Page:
Wednesday, December 24, 2008

If it's free, why pay for it?

Back to instructional & educational technology during the winter break.

Over the past few months a number of things have happened:

1.
We've seen IT departments bitten by the budget shortfall bug, and IT departments are looking at how they can be lean and mean.

2. We've seen colleges contemplating stopping services like email that students can get for free and often have prior to entering college.

3. Boston College actually stopped providing new incoming students with email addresses

4. UMass Boston ended its "email for life" for students, so when a student graduates they have some period of time to request a permanent email, or else it goes buh-bye!


5.
Finally, UMass Boston announced that it started a blog network (based on the WordPress platform)



Now, the one thing that comes to mind is this: if it's free, why provide the service in house? This is of course in reference to the blog network, and to student email to some degree. Many of us have been using blogs in higher education for a while now, the concept of blogging for educational, personal or professional reasons is not new to us. Some of us (like me for instance) evangelize and let people know of the uses and misuses of blogs so that others may start (or choose not to start) a blog of their own.

Blog providers are many. Google (blogger), WordPress, Tumblr, TypePad, Vox, and LiveJournal are just some of the names of free (or in the case of TypePad for pay) services that people have access to. Why pay to maintain a blog network on campus when things are already setup for you, for free, elsewhere? My modest recommendation would be to focus efforts on training and outreach to let people know that blogging software exists for free, and train people on how to use it. In addition, I would say that effort is better spent creating a blog aggregator for people to list all college related blogs in one place. A good example of this is Sync.gr, an aggregator of Greek blogs.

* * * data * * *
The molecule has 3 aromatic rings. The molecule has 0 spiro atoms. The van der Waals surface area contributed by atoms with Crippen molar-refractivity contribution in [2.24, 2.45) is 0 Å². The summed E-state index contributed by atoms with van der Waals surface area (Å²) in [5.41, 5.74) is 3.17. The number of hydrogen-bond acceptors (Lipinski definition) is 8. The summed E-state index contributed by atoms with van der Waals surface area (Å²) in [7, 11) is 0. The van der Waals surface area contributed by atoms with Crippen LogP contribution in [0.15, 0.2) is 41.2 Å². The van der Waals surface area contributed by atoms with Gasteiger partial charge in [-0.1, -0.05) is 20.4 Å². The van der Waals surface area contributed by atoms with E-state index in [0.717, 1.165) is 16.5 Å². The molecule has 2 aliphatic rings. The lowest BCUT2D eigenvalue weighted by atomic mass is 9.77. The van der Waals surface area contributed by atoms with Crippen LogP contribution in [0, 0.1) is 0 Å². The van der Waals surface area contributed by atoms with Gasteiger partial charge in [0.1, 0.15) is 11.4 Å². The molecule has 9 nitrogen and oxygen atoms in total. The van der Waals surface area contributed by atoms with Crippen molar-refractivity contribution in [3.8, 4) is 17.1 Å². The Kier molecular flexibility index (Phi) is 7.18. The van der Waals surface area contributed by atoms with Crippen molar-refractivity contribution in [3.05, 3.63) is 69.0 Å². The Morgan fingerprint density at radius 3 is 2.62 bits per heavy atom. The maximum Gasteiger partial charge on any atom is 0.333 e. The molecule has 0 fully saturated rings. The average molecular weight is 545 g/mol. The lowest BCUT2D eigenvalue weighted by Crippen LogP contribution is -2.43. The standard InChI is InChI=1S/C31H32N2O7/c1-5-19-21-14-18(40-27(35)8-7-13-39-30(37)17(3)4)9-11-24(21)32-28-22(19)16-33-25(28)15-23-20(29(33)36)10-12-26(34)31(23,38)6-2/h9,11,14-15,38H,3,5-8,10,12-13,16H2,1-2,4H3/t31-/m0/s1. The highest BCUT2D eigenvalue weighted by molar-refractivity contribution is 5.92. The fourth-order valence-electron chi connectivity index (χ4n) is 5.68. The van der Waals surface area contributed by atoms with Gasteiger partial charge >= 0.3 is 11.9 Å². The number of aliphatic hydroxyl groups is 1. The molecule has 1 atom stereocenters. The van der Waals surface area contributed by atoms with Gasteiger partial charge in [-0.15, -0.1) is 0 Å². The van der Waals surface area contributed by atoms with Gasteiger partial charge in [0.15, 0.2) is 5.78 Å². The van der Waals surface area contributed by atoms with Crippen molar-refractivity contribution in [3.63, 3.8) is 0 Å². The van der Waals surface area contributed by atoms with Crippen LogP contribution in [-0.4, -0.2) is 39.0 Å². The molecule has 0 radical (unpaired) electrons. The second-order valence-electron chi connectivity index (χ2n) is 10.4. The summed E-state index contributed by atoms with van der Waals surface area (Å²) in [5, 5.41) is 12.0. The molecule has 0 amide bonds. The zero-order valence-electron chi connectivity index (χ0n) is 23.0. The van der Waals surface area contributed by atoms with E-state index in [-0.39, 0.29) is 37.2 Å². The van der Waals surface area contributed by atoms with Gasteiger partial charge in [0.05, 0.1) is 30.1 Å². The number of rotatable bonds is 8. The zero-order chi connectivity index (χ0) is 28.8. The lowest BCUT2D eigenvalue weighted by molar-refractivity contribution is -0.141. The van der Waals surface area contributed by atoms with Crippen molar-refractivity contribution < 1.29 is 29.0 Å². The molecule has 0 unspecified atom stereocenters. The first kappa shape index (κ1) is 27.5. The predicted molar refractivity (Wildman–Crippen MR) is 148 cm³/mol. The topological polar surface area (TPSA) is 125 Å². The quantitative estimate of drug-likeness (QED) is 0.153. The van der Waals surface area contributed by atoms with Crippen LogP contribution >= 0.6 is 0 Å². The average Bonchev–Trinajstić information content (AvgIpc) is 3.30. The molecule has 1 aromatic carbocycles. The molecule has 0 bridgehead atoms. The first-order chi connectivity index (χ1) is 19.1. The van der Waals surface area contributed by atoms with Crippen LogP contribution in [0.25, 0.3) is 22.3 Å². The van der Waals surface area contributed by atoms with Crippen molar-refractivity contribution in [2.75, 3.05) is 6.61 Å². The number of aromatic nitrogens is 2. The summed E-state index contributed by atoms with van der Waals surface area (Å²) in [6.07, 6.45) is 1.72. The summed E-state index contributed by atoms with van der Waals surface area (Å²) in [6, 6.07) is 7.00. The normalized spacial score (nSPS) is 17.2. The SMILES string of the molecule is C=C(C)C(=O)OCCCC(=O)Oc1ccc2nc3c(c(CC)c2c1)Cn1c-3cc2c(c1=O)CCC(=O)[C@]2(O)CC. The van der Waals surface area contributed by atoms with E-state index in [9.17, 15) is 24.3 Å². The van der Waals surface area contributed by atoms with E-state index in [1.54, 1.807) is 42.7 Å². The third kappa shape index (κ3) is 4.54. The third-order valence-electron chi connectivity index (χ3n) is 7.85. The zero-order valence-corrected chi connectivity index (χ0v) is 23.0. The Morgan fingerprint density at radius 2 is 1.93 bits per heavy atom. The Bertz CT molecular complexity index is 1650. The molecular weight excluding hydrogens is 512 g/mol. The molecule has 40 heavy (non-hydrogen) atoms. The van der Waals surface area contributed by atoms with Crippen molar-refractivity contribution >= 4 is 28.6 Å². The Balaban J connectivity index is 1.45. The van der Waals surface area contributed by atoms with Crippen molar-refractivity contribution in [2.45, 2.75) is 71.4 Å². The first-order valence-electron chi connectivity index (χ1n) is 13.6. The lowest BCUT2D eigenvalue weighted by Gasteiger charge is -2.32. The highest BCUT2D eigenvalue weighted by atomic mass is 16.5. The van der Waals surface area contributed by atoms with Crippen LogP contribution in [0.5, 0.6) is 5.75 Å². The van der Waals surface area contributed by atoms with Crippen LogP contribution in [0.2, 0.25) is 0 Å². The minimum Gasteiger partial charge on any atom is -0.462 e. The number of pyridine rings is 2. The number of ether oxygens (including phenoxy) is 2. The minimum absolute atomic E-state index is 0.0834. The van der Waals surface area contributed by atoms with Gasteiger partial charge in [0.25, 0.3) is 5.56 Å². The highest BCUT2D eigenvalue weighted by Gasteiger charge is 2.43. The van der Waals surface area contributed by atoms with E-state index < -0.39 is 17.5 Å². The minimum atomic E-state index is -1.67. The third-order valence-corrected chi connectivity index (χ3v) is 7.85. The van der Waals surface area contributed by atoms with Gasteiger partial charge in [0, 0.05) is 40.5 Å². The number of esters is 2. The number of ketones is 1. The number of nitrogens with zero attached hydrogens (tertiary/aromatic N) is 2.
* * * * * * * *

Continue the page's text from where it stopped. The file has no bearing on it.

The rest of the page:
Now of course the benefits of having it in-house, are such that by focusing on one platform:
1. people can log-in with their university credentials so they don't have to remember yet another username/password,
2.training/troubleshooting can be handled by the help-desk because they don't need to know multiple platforms,
3. and you don't need to do anything other than logging in and writing (whereas with my model you would have to take one more step to list your blog in the university directory).
It's all half a dozen of this, or six of the other. In the end, the question remains, if it's free, why pay for it?


The second thing is email. I've seen lost of students (myself included) who don't check their student email! I have mine forwarding to mail gmail, but many students don't, thus missing out on important notifications from the campus and their professors.

Many students, like me, feel that they don't need another email because they have one yahoo, another on hotmail, and yet another on gmail, and they check them daily, why add another email? Yes you do have FURPA to worry about, and whether or not something does get to the recipient (or ends up in a spambox) but aren't those risks that you take on if you forward email?

Before email was ubiquitous (and free!), it made sense for universities to provide student email (oh VAX...those were the days...), but in today's world it seems like an necessary expense.

Now an email with an @yourCollege.edu does have its benefits. For instance people can signup for value added services which are free, if you have an EDU email, how does one reconcile that with students coming to college with an existing email? I don't have an answer - just thinking out loud. I just know that most students aren't checking their email and there may be a better way than what we, as academia, have been doing for a while now.

I think it's time to think in the Not Invented Here way of though for some things :-)
blog comments powered by Disqus